Texas Convicted of $ 24 Million COVID-19 Aid Fraud | OPA



A Texas man was sentenced today to more than 11 years in prison for electronic communications fraud and money laundering in connection with his fraudulent scheme to obtain an estimated $ 24.8 million in bad loans under the Payroll Protection Program (PPP).

Dinesh Sah, 55 years old, from Coppell, pleaded guilty on March 24, 2021… According to court documents, Sah filed 15 bogus applications on behalf of various alleged businesses he owned or controlled to eight different lenders, seeking approximately $ 24.8 million in PPP loans. Sach argued that these businesses had many employees and hundreds of thousands of dollars in payroll costs, even though none of the businesses actually had employees or paid wages that matched the amounts shown in PPP applications. Sah also provided bogus documentation to support his claims, including fabricated federal tax returns and bank statements for alleged businesses, and falsely identified others as authorized representatives of some of those businesses without the right to use their identifying information in applications.

“Today’s verdict serves as a clear reminder that individuals who use COVID assistance programs to enrich themselves will be held accountable under the law,” said Assistant Attorney General Kenneth A. Polit, Jr. of the Justice Department’s Criminal Division. “The Department of Justice and its law enforcement partners remain committed to vigorously prosecuting and prosecuting those who steal federal funds intended to help legitimate small businesses.”

“Congress has adopted a Payroll Protection Program to help troubled businesses stay afloat, rather than fund the luxurious lifestyle of fictitious entrepreneurs,” said Acting US Attorney Prerack Shah for the Northern District of Texas. “Even as COVID-19 devastated companies across the country, Mr. Sa took millions of dollars from an aid fund that could help them. He used the pandemic for personal gain and we are proud to hold him accountable. “

“This verdict serves as a deterrent to anyone attempting to commit fraud against any of the COVID-19 assistance programs,” said Special Agent Christopher J. Altemus Jr. of the IRS’s Dallas Field Criminal Investigations Office. “These programs are designed to help during a pandemic, not so that scammers like Sah can take advantage of them.”

“The Inspector General of the Treasury Revenue Service aggressively pursues those who try to defraud the programs provided to the American people under the CARES Act,” said J. Russell George, Inspector General for Tax Administration (TIGTA). “We appreciate the efforts of the Ministry of Justice and our law enforcement partners.”

Based on his false statements and fabricated documents, Sah received more than $ 17 million in PPP loans and channeled the proceeds to his own personal gain, using them to buy multiple Texas homes, pay off mortgages on other California homes and buy a car fleet. luxury cars including the Bentley convertible, Corvette Stingray and Porsche Macan. Sah has also sent millions of dollars in PPP revenue in the form of international remittances. As part of his plea, Sah agreed to confiscate, among other things, eight homes, six luxury cars and more than $ 9 million in fraudulent proceeds that the government has confiscated to date.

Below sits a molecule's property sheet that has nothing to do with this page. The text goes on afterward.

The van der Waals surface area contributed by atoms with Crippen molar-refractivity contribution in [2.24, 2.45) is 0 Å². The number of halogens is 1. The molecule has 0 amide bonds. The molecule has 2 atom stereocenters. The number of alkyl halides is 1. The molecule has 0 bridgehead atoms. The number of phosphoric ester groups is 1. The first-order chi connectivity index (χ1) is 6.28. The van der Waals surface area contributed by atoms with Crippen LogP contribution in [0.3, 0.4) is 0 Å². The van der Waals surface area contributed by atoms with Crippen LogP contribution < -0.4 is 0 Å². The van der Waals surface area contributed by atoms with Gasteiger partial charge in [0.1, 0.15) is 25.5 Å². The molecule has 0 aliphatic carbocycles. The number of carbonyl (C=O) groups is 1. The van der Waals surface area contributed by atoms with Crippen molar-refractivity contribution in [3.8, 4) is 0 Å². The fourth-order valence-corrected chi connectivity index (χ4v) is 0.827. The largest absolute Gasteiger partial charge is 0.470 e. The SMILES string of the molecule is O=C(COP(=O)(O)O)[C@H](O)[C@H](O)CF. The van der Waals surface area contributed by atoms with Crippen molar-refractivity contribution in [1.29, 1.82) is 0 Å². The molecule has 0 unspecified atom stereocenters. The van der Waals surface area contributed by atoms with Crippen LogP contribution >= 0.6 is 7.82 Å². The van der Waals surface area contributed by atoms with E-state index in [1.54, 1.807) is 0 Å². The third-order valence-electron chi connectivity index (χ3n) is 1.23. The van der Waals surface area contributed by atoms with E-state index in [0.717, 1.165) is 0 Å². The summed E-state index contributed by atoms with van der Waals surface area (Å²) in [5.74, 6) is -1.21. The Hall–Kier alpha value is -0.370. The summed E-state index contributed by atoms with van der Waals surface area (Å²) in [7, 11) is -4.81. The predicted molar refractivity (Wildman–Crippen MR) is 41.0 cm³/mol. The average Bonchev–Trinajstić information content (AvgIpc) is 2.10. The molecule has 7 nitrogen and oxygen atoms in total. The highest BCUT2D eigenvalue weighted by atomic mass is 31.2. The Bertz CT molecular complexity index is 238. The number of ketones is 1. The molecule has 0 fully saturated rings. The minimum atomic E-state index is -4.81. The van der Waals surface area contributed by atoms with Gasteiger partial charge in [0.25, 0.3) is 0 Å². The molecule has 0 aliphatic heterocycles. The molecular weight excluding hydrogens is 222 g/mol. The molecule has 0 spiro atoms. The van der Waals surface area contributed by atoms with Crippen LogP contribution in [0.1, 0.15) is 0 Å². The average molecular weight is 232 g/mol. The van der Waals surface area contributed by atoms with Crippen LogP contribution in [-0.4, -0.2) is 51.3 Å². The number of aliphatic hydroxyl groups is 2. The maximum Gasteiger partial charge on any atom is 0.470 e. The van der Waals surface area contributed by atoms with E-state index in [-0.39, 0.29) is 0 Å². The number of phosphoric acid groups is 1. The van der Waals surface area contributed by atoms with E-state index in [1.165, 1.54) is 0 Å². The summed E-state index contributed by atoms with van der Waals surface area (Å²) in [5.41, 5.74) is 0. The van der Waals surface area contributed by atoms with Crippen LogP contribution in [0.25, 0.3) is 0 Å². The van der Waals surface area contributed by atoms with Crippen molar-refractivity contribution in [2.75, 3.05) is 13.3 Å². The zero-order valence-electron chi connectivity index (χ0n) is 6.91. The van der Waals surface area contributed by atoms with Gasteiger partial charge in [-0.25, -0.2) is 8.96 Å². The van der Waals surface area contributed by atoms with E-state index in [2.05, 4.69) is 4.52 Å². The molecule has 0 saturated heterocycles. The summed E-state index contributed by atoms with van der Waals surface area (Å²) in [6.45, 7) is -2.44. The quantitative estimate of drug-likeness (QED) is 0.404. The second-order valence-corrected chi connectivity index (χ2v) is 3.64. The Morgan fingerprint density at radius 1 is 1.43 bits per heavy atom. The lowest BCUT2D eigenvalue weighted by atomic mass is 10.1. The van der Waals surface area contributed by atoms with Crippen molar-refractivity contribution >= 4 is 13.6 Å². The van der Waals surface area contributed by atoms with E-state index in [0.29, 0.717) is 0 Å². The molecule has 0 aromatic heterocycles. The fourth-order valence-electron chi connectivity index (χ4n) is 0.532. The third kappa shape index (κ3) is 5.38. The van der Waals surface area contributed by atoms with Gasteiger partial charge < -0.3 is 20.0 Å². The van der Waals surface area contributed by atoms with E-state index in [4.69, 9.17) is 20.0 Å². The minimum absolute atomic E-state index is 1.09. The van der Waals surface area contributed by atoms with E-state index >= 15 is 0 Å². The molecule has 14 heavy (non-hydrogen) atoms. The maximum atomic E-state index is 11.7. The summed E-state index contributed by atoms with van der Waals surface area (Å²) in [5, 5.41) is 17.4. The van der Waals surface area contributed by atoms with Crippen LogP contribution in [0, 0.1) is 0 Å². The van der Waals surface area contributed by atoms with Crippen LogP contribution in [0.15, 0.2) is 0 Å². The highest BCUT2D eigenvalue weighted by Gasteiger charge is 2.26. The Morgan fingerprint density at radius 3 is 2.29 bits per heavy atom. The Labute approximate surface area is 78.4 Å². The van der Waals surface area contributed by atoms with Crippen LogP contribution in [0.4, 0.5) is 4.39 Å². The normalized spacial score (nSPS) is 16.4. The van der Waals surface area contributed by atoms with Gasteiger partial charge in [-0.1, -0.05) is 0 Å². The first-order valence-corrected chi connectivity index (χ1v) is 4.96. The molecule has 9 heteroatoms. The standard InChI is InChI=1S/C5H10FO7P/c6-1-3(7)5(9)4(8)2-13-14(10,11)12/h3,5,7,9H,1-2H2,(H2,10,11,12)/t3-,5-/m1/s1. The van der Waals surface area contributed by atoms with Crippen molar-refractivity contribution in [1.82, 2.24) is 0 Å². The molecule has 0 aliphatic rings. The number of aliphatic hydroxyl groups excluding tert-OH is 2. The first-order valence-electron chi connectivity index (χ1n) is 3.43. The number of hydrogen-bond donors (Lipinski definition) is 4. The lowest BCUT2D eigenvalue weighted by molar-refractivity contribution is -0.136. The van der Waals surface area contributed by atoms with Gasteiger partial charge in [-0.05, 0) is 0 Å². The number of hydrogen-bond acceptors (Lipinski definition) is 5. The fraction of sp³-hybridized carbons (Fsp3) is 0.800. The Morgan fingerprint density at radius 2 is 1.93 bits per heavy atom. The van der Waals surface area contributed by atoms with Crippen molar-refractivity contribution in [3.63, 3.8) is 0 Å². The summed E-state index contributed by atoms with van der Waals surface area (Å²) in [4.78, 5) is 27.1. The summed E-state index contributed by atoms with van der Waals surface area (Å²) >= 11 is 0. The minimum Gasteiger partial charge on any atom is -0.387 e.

In addition to being sentenced to prison, Sah was ordered to pay $ 17,284,649.79 in compensation.

The case was investigated by the FDIC-OIG field offices in Dallas, the IRS-Criminal Investigation and the inspector general of the US Internal Revenue Service.

Assistant Deputy Chief of the Anti-Fraud Division Anna G. Kaminska and Division Chief Catherine Miller of the US Attorney’s Office in the Northern District of Texas filed a case. Assistant US Attorneys Erica Hilliard and Dimitri Rocha handled the asset forfeiture component of the case.

The Coronavirus Relief, Assistance and Economic Security Act (CARES) is a federal law passed on March 29, 2020 designed to provide emergency financial assistance to millions of Americans suffering from the economic fallout caused by the COVID-19 pandemic. One source of relief provided by the CARES Act was the permission to pay forgiveness of loans to small businesses of up to $ 349 billion to save jobs and certain other expenses through PPPs. In April 2020, Congress authorized more than $ 300 billion in additional PPP funding.

PPP allows qualified small businesses and other organizations to obtain loans with a maturity of two years and an interest rate of 1%. Proceeds from PPP loans are to be used by businesses to cover wages, mortgage interest, rents and utilities. A PPP allows you to write off interest and principal on a PPP loan if the business spends the loan on these expense items within a specified period of time after receiving the proceeds and uses at least a specified percentage of the proceeds from the PPP loan to payroll expenses. …

The Fraud Section leads the Department of Justice’s prosecution of fraud schemes using the CARES Act. In the months since the adoption of the CARES Act, attorneys for the Anti-Fraud Section have prosecuted more than 100 defendants in more than 70 criminal cases. The Anti-Fraud Section also seized more than $ 65 million in fraudulent PPP proceeds, as well as numerous real estate and luxury items acquired with such proceeds. More information can be found at: https://www.justice.gov/criminal-fraud/cares-act-fraud

Anyone with general information about allegations of attempted COVID-19 fraud can report it by calling the U.S. Department of Justice’s National Disaster Fraud Center at 866-720-5721 or filling out the web NCDF complaint form at: https://www.justice.gov/disaster-fraud/ncdf-disaster-complaint-form


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